AI Technology and Veteran Healthcare


Due to the prevalence of digital channels in the healthcare industry, the data used to diagnose and treat patients has become increasingly easier to read. Diagnostics that are AI-driven may help streamline data collection, and help practitioners predict health complications among their patients.

Some industry leaders even believe that an AI diagnostic approach may improve veteran health and reduce the veteran suicide rate. After inputting patient data into an AI diagnostic machine, practitioners have more insights into the appropriate treatment. “AI-driven diagnostics sort through mountains of information to suggest possible conditions and treatment, deliver anesthesia, or assist professionals in medical procedures,” according to GCN.

It’s important to note that AI technology can’t replace the human side of healthcare. Even with the most advanced programming, AI diagnostics aren’t going to take individual patient needs, such as drug tolerance, into account. AI technology must be used in tandem with exceptional, personalized treatment that targets specific conditions rather than symptoms.

Along with AI diagnostics, electronic health records (EHRs) are taking over the industry. EHRs eliminate the paper trail of documents the industry has relied on for decades. Electronic records replace bulky, wasteful medical files with digital information that can be accessed with a few clicks.  Benefits of an EHR information system include the prevention of costly mistakes and the elimination of unnecessary procedures. EHRs may also reduce the chances of misdiagnosis and make healthcare more accessible for all patients, both veterans and civilians.

Further, EHRs go hand-in-hand with today’s preventative health and lifestyle apps. Data stored on these apps can be used to provide diagnostics and form treatment plans, especially for individuals with a pre-existing medical condition, such as PTSD.

Gender Disparity in Veteran-Based Healthcare

Veteran treatment may look different depending on whether a patient is male or female. Each gender has specific healthcare needs. Studies show that while male veterans are more likely to commit suicide, females run a higher risk of developing PTSD. While civilian females are twice as likely to develop PTSD than males, a PTSD diagnosis is a rarity among female veterans. The reason for the disorder diagnostic disparity between civilians and veterans is unclear. The disparity was attributed to transportation access or the lack of symptom reporting among female veterans.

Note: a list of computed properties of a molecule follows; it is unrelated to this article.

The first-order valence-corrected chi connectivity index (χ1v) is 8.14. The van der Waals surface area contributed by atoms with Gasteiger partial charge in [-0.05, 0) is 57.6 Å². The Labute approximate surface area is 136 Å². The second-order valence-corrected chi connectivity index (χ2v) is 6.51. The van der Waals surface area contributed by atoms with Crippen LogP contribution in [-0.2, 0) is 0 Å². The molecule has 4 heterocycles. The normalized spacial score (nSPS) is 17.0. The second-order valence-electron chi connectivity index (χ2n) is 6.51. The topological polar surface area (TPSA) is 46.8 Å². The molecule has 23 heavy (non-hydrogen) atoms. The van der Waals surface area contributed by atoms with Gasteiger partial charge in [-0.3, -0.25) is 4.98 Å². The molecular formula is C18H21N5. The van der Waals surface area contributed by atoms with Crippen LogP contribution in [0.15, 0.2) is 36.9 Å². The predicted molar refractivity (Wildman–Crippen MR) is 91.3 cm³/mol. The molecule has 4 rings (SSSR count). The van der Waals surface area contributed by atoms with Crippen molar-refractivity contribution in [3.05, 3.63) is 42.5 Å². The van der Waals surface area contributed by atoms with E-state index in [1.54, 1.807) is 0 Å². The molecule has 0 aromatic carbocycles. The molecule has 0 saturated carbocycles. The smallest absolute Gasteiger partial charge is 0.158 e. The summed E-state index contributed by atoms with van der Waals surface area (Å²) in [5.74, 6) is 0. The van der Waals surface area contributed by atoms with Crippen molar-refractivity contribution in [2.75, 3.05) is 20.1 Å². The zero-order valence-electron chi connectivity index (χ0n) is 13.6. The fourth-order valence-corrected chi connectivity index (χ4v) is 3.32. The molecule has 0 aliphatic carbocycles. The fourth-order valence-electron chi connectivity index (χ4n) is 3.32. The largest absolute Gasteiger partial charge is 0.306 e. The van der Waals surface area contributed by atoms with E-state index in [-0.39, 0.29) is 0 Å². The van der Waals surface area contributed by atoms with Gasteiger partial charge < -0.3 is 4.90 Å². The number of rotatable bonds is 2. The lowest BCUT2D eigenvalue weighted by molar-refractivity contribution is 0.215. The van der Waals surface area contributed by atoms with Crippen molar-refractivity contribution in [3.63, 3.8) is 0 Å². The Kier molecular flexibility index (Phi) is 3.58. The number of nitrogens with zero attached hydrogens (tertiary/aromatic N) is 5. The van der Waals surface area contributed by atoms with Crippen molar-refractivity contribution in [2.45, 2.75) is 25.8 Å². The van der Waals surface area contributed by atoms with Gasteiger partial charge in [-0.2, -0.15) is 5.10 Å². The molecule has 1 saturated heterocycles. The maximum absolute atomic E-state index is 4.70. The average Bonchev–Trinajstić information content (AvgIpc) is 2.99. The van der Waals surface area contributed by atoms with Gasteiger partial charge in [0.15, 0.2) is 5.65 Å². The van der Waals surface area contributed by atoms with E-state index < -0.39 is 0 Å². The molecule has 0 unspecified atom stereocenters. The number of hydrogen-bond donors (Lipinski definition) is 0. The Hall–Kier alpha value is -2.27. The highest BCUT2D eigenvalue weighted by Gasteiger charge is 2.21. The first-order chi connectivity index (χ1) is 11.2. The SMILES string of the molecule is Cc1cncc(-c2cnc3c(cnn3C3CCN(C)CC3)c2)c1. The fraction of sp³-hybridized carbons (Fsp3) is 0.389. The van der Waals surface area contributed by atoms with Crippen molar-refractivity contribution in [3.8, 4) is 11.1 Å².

Medical practitioners and other healthcare providers need to understand how the role of women in the military has changed over the years. Since the Civil War, when the first female surgeon worked on a battlefield, females have moved from the sidelines to the front lines. During the Gulf War, the first female pilots took to the skies. It wasn’t until 2016 that women were permitted to engage in active combat.

Two years after the combat ban was lifted, there is still minimal research on female veterans’ healthcare. The inclusion of females in active combat equates to changing healthcare needs. PTSD is just one in a lengthy list of disorders seen in female veterans.  The list also includes depression, alcohol abuse, anxiety, and other behavioral disorders.

Women continued to experience combat-related trauma. Even though they were excluded from active combat for years, “While many women die or are seriously injured performing their duties, others become victims of stressors related to trauma exposure from combat and military sexual trauma (MST),” according to the National Center for Biotechnology Information.

Although PTSD is much more prevalent among females, research shows that female veterans are much less likely to report pain. The fact is that there are significantly more men than women in active combat roles.  Additional research needs to be completed to understand how women and men differ regarding military-related trauma fully.

In the wake of lifted combat restrictions, The National Center for PTSD expects to see the number of female veterans seeking mental healthcare services increase over the next few years. As of 2016, about 8 percent of veterans are female. That number is projected to reach 11 percent of the total veteran population by 2020.

While mental health takes center stage in discussions of veteran medical service needs, reproductive health is an overlooked aspect of female-centric veteran healthcare. Female veterans may be more likely than civilians to have a high-risk pregnancy, especially if they have experienced PTSD or MST. The VA implemented its Women’s Health Services (WHS) department in 1988. The underlying goal of the WHS is to “ensure that all women veterans receive equitable, high-quality, and comprehensive healthcare in a sensitive and safe environment at all VA facilities.”